Why is Ashley Graham the only famous plus-size model?

Designed by @womenandflowers

Beginning her career as a model in high school, Ashley Graham already had the body brands were looking for. With her flat stomach, white skin, beautiful face, perfect hair and charisma, she soon became THE model to book for catalogue and e-shop shootings. She could have stopped there and enjoy her commercial career earning a lot of money. But she had ambition and decided to go on a conquest for editorial work and achieved her goals.

She now collects magazine covers (from Sports Illustrated to Vogue), fashion shows (Michael Kors, Prabal Gurung, H&M Studio, Christian Siriano and Dolce & Gabbana in April 2018). She also multiplies advertising contracts from luxury plus-size brands (Marina Rinaldi, Lane Bryant) and cosmetics (Revlon, Pantene). Television has also a thing for the girl and hired her in several shows including America’s Next Top Model, Miss USA and Miss Universe. All of these collaborations made her one of the most bankable models of 2017 according to Forbes ranking. As usual, she is “the first plus-size model to” do it.

In a world where models have become community managers of their own Instagram account above any other job, Ashley Graham is unique. With more than 6 million followers, the girl from Lincoln, Nebraska, is now way more powerful than any random plus-size model. Her activism and body-positive message have put the light on her. Even if she is far away from the Hadid-Jenner scale, she is still a social network mogul. And she gets some contracts thanks to her digital popularity and influence. Indeed, many designers know how important it is today to not only make clothes for people to see but also to put them on famous faces people want to see. But for now, the only plus-size woman that regular brands are calling (from H&M to Forever 21 to Sephora) is Graham and only Graham.

Orange Is The New Black actress Danielle Brooks can’t stand it anymore and said on an interview with American Vogue: “I don’t know if fashion has made a wholehearted effort [regarding dressing plus-size women]. It’s more like, ‘Oh this is a trend, let’s get on it.’ Then they bring in Ashley Graham, who is amazing, but isn’t the only plus-size model ever to exist.What about Marquita [Pring], Denise [Bidot], Philomena [Kwao], Tess Holliday? When I look at the ads I don’t see faces like mine, I see skinny white women.”
And she is not wrong, appart from people who work in the industry and is interested in the plus-size sphere, no one can name a curvy female nor male model because they are still anonymous and rejected by the media and the brands. It all looks like Ashley Graham — just as Naomi Campbell in her young years as the only black model with a name- is THE justification and THE ace card to play when media wants to follow the trend of body-positivity and oppeness.

The antidote to this virus is definitely to give a voice to other plus-size models and influencers. This is exactly what the US television did with last season of Project Runway. Models like Liris Crosse have definetly been the star of the show and is the kind of powerful woman we want to see in high fashion and on the cover of magazines.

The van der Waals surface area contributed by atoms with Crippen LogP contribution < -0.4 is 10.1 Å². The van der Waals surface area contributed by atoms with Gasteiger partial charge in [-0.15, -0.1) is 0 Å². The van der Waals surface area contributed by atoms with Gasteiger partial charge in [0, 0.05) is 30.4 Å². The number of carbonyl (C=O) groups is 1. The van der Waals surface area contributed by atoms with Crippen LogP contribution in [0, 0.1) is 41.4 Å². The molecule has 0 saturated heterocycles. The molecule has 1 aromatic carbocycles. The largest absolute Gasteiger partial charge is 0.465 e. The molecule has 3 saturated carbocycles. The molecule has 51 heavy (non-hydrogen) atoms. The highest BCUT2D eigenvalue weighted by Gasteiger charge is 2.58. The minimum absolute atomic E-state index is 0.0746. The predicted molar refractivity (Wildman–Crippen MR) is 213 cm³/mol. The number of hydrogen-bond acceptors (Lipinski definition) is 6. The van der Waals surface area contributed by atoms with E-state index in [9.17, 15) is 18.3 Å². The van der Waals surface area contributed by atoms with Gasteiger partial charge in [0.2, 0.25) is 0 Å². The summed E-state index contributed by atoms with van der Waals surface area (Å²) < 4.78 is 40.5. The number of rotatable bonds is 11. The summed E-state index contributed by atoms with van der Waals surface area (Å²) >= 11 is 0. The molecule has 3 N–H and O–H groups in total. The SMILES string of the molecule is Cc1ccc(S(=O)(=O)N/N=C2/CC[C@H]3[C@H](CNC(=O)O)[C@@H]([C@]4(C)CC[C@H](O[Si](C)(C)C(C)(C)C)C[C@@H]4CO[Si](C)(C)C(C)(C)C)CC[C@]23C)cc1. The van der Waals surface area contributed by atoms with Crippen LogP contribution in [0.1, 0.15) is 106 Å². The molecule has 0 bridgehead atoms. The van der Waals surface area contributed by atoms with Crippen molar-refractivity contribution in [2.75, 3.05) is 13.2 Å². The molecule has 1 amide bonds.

At the same time, plus-size influencers are engaging more and more people on their feed and multiplying capsule collections with ready-to-wear brands. Earlier this year, I had an interview with one of the most popular French plus-size influencer : Lalaa Misaki. I was charmed by her authenticity and motivation to live her life to the fullest. With a strong community of 60K followers, a new collaboration with the brand Gémo, and an inspiring blog and YouTube channel, she is now regarded by the press offices and the brands. She even told me that once she was invited to a lauching party for a well-known brand that did not even make clothes that fit her size. How shocking ! But the point is that she is getting more and more popular, and she is the kind of people who could break the glass ceiling and join Ashley Graham at the top of the pyramide.
As she told me herself : “Today Ashley Graham is Ashley Graham. She is here to stay. The door is opened for other people to follow her path, but she is imprinted in people’s mind. (…) But I am myselft. I can’t stand it when fashion PR look at me and can’t stop talking about how much they love Ashley Graham. Especially in France, I feel like some brands, only because they have seen that curvy girls are trendy, are now inviting them to attend their events. I’m lucky it’s me. Of course, I’m not going to complain, but it is kind of annoying. Why did they wait so much time to invite us in the first place ?“.

The road of Ashley Graham was not an easy one, nor is the one of the others plus-size mannequins who want to be role models too and be in the light to speak up for themselves. Let’s hope that they will never stop fighting even if high fashion and media are still reluctant to hire them. Having someone like the gorgeous Paloma Elsesser on the cover of both British Vogue and I-D magazine is already a step forward.

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A freelance journalist who has written on fat activism, inclusivity and new representations for Marie Claire, I WEIGH, Glamour, Slate and The Huffington Post UK

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Dan Hastings

Dan Hastings

A freelance journalist who has written on fat activism, inclusivity and new representations for Marie Claire, I WEIGH, Glamour, Slate and The Huffington Post UK

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